Mr Coates's treatment is flawed, CILIP believes, because it makes the assumption that libraries are just like bookshops that happen to lend books instead of selling them. "Libraries don't just carry multiple copies of what's currently in print," Dr McKee told the Guardian's John Ezard. "They're required by law to be comprehensive, so they carry large numbers of out-of-print works as well. Managing them is a task that bookshops just don't have."
In an hour-long debate with the report's author Tim Coates on the BBC Radio 5 Live Simon Mayo Show on Tuesday, CILIP's Head of External Relations Tim Buckley Owen also questioned some of the assumptions behind the report's findings. "Bookshops extend their opening hours in the expectation of increased revenues and profit," he pointed out. "If libraries open late, they just see their costs increase."
Who's In Charge? raises several points that are worthy of serious debate, CILIP believes. Longer opening hours and more books on the shelves are certainly desirable goals - and CILIP also approves of the report's conclusions that management of libraries should be left to the professionals but that councillors must take proper responsibility for the service and assume leadership. Improved training and appropriate professional qualifications for public library staff were other recommendations that CILIP supported, and Tim Buckley Owen told the launch press conference that these were areas where CILIP could make a direct contribution.
However CILIP does have concerns at Mr Coates's contention that improvements can be achieved entirely within the existing public library budget. In a speech to MPs and authors at a House of Commons reception to celebrate 25 years of Public Lending Right, coincidentally held on the day of the report's launch, CILIP's President Margaret Haines said: "There is pressure from Government on public libraries to make even better use of the resources they already have. To be candid, this isn't the whole story; public libraries have suffered from years of under-investment, and increased efficiency is only part of the equation."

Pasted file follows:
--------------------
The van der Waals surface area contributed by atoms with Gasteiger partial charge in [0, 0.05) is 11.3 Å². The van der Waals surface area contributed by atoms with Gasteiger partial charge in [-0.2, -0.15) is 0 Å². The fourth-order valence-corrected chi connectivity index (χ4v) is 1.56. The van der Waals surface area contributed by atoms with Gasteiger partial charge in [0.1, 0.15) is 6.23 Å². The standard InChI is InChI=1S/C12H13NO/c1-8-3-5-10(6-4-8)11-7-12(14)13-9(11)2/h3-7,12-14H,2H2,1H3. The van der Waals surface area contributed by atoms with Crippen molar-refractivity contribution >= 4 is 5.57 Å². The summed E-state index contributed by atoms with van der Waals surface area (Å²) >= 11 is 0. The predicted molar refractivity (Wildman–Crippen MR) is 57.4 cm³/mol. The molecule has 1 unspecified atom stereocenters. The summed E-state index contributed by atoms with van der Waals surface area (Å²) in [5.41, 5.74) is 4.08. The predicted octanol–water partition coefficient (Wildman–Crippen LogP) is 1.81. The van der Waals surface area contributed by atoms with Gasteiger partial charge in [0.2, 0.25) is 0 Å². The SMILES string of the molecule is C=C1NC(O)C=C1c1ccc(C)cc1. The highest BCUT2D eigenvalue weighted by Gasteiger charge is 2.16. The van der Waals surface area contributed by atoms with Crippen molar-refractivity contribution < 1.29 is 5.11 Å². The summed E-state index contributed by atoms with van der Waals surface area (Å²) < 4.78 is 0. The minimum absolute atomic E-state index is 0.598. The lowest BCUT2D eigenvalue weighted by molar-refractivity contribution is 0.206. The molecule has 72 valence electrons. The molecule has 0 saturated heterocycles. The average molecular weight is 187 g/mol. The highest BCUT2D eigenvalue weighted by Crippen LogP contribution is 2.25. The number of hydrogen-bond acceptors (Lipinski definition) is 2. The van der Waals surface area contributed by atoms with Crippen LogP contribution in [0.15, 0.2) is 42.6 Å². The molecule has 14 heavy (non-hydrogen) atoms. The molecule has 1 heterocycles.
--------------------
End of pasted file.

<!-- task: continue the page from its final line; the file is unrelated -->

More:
Mr Coates also bases many of his figures on highly questionable assumptions, CILIP believes. In a raft of responses to the newspapers on the day news of the report broke, Bob McKee rebutted claims that libraries spent £24 on each £10 book they bought, or that it took 28 librarians to put a book on a shelf. "By all means let's have a debate on where libraries go from here," Dr McKee said. "But let's have it on the basis of a proper understanding of how public libraries work."
Contact: Tim Buckley Owen, Head of External Relations.
Tel: 020 7255 0652. Email: [log in to unmask]
Notes to Editors
CILIP: the Chartered Institute of Library and Information Professionals is the leading professional body for librarians, information specialists and knowledge managers, with around 23,000 members working in all sectors, including business and industry, science and technology, further and higher education, schools, local and central government, the health service, the voluntary sector, national and public libraries. For more information about CILIP, please go to www.cilip.org.uk.